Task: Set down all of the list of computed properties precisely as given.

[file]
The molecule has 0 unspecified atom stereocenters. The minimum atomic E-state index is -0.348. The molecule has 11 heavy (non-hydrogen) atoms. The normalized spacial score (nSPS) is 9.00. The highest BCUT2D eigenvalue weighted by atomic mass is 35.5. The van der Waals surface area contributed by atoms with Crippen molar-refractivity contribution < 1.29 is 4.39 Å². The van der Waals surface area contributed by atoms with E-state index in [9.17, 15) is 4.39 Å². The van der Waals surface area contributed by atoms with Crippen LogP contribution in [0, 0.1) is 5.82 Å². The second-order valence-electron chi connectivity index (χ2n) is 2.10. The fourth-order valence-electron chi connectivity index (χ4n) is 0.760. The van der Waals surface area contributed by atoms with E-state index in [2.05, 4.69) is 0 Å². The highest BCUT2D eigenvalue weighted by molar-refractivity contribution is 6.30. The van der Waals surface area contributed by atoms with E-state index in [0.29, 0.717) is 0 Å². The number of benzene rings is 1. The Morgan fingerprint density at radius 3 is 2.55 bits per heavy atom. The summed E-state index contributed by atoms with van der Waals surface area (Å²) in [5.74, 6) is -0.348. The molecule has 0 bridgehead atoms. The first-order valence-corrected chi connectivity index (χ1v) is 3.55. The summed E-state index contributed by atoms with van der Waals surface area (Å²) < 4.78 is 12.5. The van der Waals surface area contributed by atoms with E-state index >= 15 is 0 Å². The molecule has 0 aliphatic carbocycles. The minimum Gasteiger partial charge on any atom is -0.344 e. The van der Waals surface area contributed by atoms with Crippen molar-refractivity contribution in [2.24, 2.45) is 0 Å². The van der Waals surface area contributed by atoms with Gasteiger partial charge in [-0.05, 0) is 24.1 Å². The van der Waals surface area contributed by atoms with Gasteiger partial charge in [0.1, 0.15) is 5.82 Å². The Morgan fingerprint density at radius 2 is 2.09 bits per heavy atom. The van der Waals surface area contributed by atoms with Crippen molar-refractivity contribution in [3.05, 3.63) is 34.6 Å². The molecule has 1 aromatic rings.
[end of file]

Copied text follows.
The molecule has 0 unspecified atom stereocenters. The minimum atomic E-state index is -0.348. The molecule has 11 heavy (non-hydrogen) atoms. The normalized spacial score (nSPS) is 9.00. The highest BCUT2D eigenvalue weighted by atomic mass is 35.5. The van der Waals surface area contributed by atoms with Crippen molar-refractivity contribution < 1.29 is 4.39 Å². The van der Waals surface area contributed by atoms with E-state index in [9.17, 15) is 4.39 Å². The van der Waals surface area contributed by atoms with Crippen LogP contribution in [0, 0.1) is 5.82 Å². The second-order valence-electron chi connectivity index (χ2n) is 2.10. The fourth-order valence-electron chi connectivity index (χ4n) is 0.760. The van der Waals surface area contributed by atoms with E-state index in [2.05, 4.69) is 0 Å². The highest BCUT2D eigenvalue weighted by molar-refractivity contribution is 6.30. The van der Waals surface area contributed by atoms with E-state index in [0.29, 0.717) is 0 Å². The number of benzene rings is 1. The Morgan fingerprint density at radius 3 is 2.55 bits per heavy atom. The summed E-state index contributed by atoms with van der Waals surface area (Å²) in [5.74, 6) is -0.348. The molecule has 0 bridgehead atoms. The first-order valence-corrected chi connectivity index (χ1v) is 3.55. The summed E-state index contributed by atoms with van der Waals surface area (Å²) < 4.78 is 12.5. The van der Waals surface area contributed by atoms with E-state index >= 15 is 0 Å². The molecule has 0 aliphatic carbocycles. The minimum Gasteiger partial charge on any atom is -0.344 e. The van der Waals surface area contributed by atoms with Crippen molar-refractivity contribution in [2.24, 2.45) is 0 Å². The van der Waals surface area contributed by atoms with Gasteiger partial charge in [-0.05, 0) is 24.1 Å². The van der Waals surface area contributed by atoms with Gasteiger partial charge in [0.1, 0.15) is 5.82 Å². The Morgan fingerprint density at radius 2 is 2.09 bits per heavy atom. The van der Waals surface area contributed by atoms with Crippen molar-refractivity contribution in [3.05, 3.63) is 34.6 Å². The molecule has 1 aromatic rings.